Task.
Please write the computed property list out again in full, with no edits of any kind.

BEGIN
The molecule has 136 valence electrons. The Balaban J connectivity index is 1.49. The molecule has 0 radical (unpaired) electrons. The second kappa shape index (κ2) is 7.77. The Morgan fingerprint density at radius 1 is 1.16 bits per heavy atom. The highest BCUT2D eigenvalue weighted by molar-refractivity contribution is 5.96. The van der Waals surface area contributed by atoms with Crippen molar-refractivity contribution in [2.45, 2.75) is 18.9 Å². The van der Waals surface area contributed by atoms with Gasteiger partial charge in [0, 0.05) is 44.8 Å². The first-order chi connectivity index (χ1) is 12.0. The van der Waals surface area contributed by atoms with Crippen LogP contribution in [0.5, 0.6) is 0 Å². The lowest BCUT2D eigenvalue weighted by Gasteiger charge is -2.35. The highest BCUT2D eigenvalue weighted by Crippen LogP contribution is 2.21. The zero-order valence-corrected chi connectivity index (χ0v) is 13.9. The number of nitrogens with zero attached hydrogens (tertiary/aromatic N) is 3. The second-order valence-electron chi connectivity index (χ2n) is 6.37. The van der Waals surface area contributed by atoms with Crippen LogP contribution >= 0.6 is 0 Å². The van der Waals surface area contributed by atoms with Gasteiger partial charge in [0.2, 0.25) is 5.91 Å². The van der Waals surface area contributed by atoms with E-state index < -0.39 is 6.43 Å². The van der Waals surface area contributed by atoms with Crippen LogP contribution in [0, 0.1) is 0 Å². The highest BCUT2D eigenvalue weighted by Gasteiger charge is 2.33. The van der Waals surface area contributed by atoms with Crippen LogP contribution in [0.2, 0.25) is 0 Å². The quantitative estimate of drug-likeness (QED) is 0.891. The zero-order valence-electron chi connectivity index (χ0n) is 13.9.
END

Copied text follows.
The molecule has 136 valence electrons. The Balaban J connectivity index is 1.49. The molecule has 0 radical (unpaired) electrons. The second kappa shape index (κ2) is 7.77. The Morgan fingerprint density at radius 1 is 1.16 bits per heavy atom. The highest BCUT2D eigenvalue weighted by molar-refractivity contribution is 5.96. The van der Waals surface area contributed by atoms with Crippen molar-refractivity contribution in [2.45, 2.75) is 18.9 Å². The van der Waals surface area contributed by atoms with Gasteiger partial charge in [0, 0.05) is 44.8 Å². The first-order chi connectivity index (χ1) is 12.0. The van der Waals surface area contributed by atoms with Crippen LogP contribution in [0.5, 0.6) is 0 Å². The lowest BCUT2D eigenvalue weighted by Gasteiger charge is -2.35. The highest BCUT2D eigenvalue weighted by Crippen LogP contribution is 2.21. The zero-order valence-corrected chi connectivity index (χ0v) is 13.9. The number of nitrogens with zero attached hydrogens (tertiary/aromatic N) is 3. The second-order valence-electron chi connectivity index (χ2n) is 6.37. The van der Waals surface area contributed by atoms with Crippen LogP contribution >= 0.6 is 0 Å². The van der Waals surface area contributed by atoms with Gasteiger partial charge in [0.2, 0.25) is 5.91 Å². The van der Waals surface area contributed by atoms with E-state index < -0.39 is 6.43 Å². The van der Waals surface area contributed by atoms with Crippen LogP contribution in [0, 0.1) is 0 Å². The highest BCUT2D eigenvalue weighted by Gasteiger charge is 2.33. The van der Waals surface area contributed by atoms with Crippen LogP contribution in [0.2, 0.25) is 0 Å². The quantitative estimate of drug-likeness (QED) is 0.891. The zero-order valence-electron chi connectivity index (χ0n) is 13.9.